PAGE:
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Book of the Week 2: Dreyer’s English

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Book of the Week 2: Dreyer’s English Yes, a book about how to write, by a celebrated copy-editor. Benjamin Dreyer offers an enjoyable tour through all the rules of grammar and style that people break, making their prose dull or ridiculous. He also rails against the pedants who insist on rules that any good writer would happily break, such as prohibition on splitting infinitives. It’s fun – even funny. Dreyer’s humour is on every page; one reviewer described it as ‘relentless’ but I was glad to have the jokes to keep me company. This is, after all, a book about grammar and linguistic precision. It needs jokes, and some of Dreyer’s are good enough to have me annoying my wife by reading them out to her. (Sorry.) The book was easily good enough to keep me reading despite the fact

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Book of the Week 2: Dreyer’s English

Book of the Week 2: Dreyer’s English

Yes, a book about how to write, by a celebrated copy-editor. Benjamin Dreyer offers an enjoyable tour through all the rules of grammar and style that people break, making their prose dull or ridiculous. He also rails against the pedants who insist on rules that any good writer would happily break, such as prohibition on splitting infinitives.

It’s fun – even funny. Dreyer’s humour is on every page; one reviewer described it as ‘relentless’ but I was glad to have the jokes to keep me company. This is, after all, a book about grammar and linguistic precision. It needs jokes, and some of Dreyer’s are good enough to have me annoying my wife by reading them out to her. (Sorry.)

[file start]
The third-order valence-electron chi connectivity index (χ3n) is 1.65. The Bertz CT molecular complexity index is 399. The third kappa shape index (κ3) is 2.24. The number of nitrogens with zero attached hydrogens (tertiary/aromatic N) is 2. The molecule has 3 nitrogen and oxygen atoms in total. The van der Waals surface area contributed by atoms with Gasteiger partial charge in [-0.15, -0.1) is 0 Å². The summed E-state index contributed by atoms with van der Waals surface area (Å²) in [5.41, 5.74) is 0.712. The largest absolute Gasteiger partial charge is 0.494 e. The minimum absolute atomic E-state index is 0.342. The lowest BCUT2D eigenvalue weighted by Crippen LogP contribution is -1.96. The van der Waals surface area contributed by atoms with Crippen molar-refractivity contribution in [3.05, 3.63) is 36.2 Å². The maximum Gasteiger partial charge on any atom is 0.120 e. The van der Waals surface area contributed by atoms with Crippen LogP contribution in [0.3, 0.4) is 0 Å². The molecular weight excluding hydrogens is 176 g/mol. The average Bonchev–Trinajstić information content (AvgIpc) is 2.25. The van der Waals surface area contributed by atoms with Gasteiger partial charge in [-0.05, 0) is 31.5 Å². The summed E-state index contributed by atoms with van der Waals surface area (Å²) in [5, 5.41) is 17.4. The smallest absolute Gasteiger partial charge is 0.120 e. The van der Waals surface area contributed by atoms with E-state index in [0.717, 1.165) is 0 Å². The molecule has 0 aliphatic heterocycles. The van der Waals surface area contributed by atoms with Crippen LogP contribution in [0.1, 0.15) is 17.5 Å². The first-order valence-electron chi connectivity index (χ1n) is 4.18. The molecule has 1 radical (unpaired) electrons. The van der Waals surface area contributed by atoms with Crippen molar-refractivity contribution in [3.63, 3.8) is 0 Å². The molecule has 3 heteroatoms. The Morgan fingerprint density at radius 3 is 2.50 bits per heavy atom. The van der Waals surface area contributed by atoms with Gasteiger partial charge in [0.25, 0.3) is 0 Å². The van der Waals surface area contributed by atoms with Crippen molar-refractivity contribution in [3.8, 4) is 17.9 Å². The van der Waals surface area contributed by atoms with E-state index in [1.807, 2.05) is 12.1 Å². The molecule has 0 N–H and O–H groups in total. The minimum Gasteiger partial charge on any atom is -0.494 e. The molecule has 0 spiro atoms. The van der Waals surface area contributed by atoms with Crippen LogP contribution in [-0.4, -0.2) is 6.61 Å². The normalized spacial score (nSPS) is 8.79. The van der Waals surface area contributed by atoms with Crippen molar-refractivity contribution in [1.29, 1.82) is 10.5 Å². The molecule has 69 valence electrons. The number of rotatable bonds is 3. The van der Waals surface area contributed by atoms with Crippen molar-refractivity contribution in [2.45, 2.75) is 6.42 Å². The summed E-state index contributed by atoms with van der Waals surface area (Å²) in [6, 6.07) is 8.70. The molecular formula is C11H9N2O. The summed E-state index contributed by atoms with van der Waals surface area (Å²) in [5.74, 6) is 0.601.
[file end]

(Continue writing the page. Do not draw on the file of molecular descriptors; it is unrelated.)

The book was easily good enough to keep me reading despite the fact that I wasn’t learning very much. I was aware that the book was a combination of advice I already knew and advice I would promptly forget, although one or two observations may stick.

Perhaps I am the wrong reviewer. Not only I have read similar books before, there is the small matter of having been on the receiving end of 14 copy-edits (7 books in the US, 7 in the UK). I have absorbed certain predilections of copy-editors by osmosis by now. I suspect a reader with less of this painful first-hand experience might learn more, but no matter: the point of this book is to be enjoyed, rather than to serve as a style manual. And enjoyable it is.

One thing that was missing from the book is a sense of just what it’s like to be an author on the receiving end of a copy-edit, although Dreyer does mention one author who scrawled in the margin of one edit, “WRITE YOUR OWN FUCKING BOOK”. Just so.

An alternative offering is Steven Pinker’s The Sense of Style, which seemed much briefer to me, and is really two good books in one. The first is all about the cognitive science of why communication is hard, and it’s very good. The second is – again – that list of grammar and style rules that one should obey or ignore. Like Dreyer, Pinker has little patience with old-school pedants; like Dreyer, he’s funny.

Also consider Style: Lessons in Clarity and Grace by Williams and Colomb, if you can find a copy. I haven’t read this book for many years but it made a big impression on me. Williams and Colomb go beyond the tired grammar advice.  They and pull sentences and paragraphs apart to show why some writing is confusing in its very structure. This book is superb, and a real eye-opener. Fewer jaunty jokes, but more likely to improve your writing.

My book “Fifty Things That Made the Modern Economy” (UK) / “Fifty Inventions That Shaped The Modern Economy” (US) is out now in paperback – feel free to order online or through your local bookshop.

Tim Harford
Tim is an economist, journalist and broadcaster. He is author of “Messy” and the million-selling “The Undercover Economist”, a senior columnist at the Financial Times, and the presenter of Radio 4’s “More or Less” and the iTunes-topping series “Fifty Things That Made the Modern Economy”. Tim has spoken at TED, PopTech and the Sydney Opera House and is a visiting fellow of Nuffield College, Oxford.

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